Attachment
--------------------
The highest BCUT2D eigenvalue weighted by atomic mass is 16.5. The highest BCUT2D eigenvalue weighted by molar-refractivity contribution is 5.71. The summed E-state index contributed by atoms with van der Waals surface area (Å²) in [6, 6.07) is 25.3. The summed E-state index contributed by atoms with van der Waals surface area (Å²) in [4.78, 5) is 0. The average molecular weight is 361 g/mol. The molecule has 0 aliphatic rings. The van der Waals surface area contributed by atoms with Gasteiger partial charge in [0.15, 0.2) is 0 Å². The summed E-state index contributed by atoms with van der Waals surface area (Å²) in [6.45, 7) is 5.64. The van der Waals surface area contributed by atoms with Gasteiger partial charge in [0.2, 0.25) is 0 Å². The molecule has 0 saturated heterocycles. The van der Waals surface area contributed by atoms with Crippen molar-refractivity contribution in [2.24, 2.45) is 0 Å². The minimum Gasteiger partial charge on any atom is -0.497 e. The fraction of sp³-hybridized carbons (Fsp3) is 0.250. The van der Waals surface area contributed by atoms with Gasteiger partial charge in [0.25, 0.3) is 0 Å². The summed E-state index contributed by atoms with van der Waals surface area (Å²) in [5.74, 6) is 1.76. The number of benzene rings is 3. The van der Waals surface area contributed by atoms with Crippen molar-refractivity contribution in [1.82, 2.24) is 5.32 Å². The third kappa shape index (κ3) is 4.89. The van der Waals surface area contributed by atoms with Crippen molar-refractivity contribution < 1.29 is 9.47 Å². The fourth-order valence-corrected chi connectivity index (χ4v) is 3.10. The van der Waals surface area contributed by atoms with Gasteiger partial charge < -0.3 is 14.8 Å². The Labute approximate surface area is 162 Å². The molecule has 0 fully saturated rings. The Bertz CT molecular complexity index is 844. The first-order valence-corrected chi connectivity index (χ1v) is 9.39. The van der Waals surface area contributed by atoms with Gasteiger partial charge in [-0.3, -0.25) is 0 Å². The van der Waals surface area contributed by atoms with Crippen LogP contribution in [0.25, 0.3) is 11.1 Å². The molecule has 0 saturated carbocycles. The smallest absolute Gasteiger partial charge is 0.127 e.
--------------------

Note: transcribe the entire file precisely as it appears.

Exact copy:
The highest BCUT2D eigenvalue weighted by atomic mass is 16.5. The highest BCUT2D eigenvalue weighted by molar-refractivity contribution is 5.71. The summed E-state index contributed by atoms with van der Waals surface area (Å²) in [6, 6.07) is 25.3. The summed E-state index contributed by atoms with van der Waals surface area (Å²) in [4.78, 5) is 0. The average molecular weight is 361 g/mol. The molecule has 0 aliphatic rings. The van der Waals surface area contributed by atoms with Gasteiger partial charge in [0.15, 0.2) is 0 Å². The summed E-state index contributed by atoms with van der Waals surface area (Å²) in [6.45, 7) is 5.64. The van der Waals surface area contributed by atoms with Gasteiger partial charge in [0.2, 0.25) is 0 Å². The molecule has 0 saturated heterocycles. The van der Waals surface area contributed by atoms with Crippen molar-refractivity contribution in [2.24, 2.45) is 0 Å². The minimum Gasteiger partial charge on any atom is -0.497 e. The fraction of sp³-hybridized carbons (Fsp3) is 0.250. The van der Waals surface area contributed by atoms with Gasteiger partial charge in [0.25, 0.3) is 0 Å². The summed E-state index contributed by atoms with van der Waals surface area (Å²) in [5.74, 6) is 1.76. The number of benzene rings is 3. The van der Waals surface area contributed by atoms with Crippen molar-refractivity contribution in [1.82, 2.24) is 5.32 Å². The third kappa shape index (κ3) is 4.89. The van der Waals surface area contributed by atoms with Crippen molar-refractivity contribution < 1.29 is 9.47 Å². The fourth-order valence-corrected chi connectivity index (χ4v) is 3.10. The van der Waals surface area contributed by atoms with Gasteiger partial charge < -0.3 is 14.8 Å². The Labute approximate surface area is 162 Å². The molecule has 0 fully saturated rings. The Bertz CT molecular complexity index is 844. The first-order valence-corrected chi connectivity index (χ1v) is 9.39. The van der Waals surface area contributed by atoms with Gasteiger partial charge in [-0.3, -0.25) is 0 Å². The van der Waals surface area contributed by atoms with Crippen LogP contribution in [0.25, 0.3) is 11.1 Å². The molecule has 0 saturated carbocycles. The smallest absolute Gasteiger partial charge is 0.127 e.